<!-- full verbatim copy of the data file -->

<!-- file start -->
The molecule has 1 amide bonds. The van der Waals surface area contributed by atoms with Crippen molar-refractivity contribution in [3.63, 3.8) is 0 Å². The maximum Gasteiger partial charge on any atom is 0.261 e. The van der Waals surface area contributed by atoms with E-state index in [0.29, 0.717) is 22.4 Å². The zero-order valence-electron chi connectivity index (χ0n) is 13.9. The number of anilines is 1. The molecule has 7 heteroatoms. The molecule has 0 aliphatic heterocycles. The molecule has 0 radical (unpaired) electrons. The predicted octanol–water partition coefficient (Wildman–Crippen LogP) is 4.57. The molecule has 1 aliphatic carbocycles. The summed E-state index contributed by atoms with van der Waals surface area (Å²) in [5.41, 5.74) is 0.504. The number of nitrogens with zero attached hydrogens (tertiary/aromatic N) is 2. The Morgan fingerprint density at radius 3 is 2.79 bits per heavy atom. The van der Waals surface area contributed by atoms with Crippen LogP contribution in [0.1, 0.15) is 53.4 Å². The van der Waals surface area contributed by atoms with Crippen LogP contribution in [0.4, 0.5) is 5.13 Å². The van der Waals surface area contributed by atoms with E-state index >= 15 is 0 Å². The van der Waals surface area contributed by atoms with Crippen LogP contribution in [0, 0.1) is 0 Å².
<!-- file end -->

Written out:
The molecule has 1 amide bonds. The van der Waals surface area contributed by atoms with Crippen molar-refractivity contribution in [3.63, 3.8) is 0 Å². The maximum Gasteiger partial charge on any atom is 0.261 e. The van der Waals surface area contributed by atoms with E-state index in [0.29, 0.717) is 22.4 Å². The zero-order valence-electron chi connectivity index (χ0n) is 13.9. The number of anilines is 1. The molecule has 7 heteroatoms. The molecule has 0 aliphatic heterocycles. The molecule has 0 radical (unpaired) electrons. The predicted octanol–water partition coefficient (Wildman–Crippen LogP) is 4.57. The molecule has 1 aliphatic carbocycles. The summed E-state index contributed by atoms with van der Waals surface area (Å²) in [5.41, 5.74) is 0.504. The number of nitrogens with zero attached hydrogens (tertiary/aromatic N) is 2. The Morgan fingerprint density at radius 3 is 2.79 bits per heavy atom. The van der Waals surface area contributed by atoms with Crippen LogP contribution in [0.1, 0.15) is 53.4 Å². The van der Waals surface area contributed by atoms with Crippen LogP contribution in [0.4, 0.5) is 5.13 Å². The van der Waals surface area contributed by atoms with E-state index >= 15 is 0 Å². The van der Waals surface area contributed by atoms with Crippen LogP contribution in [0, 0.1) is 0 Å².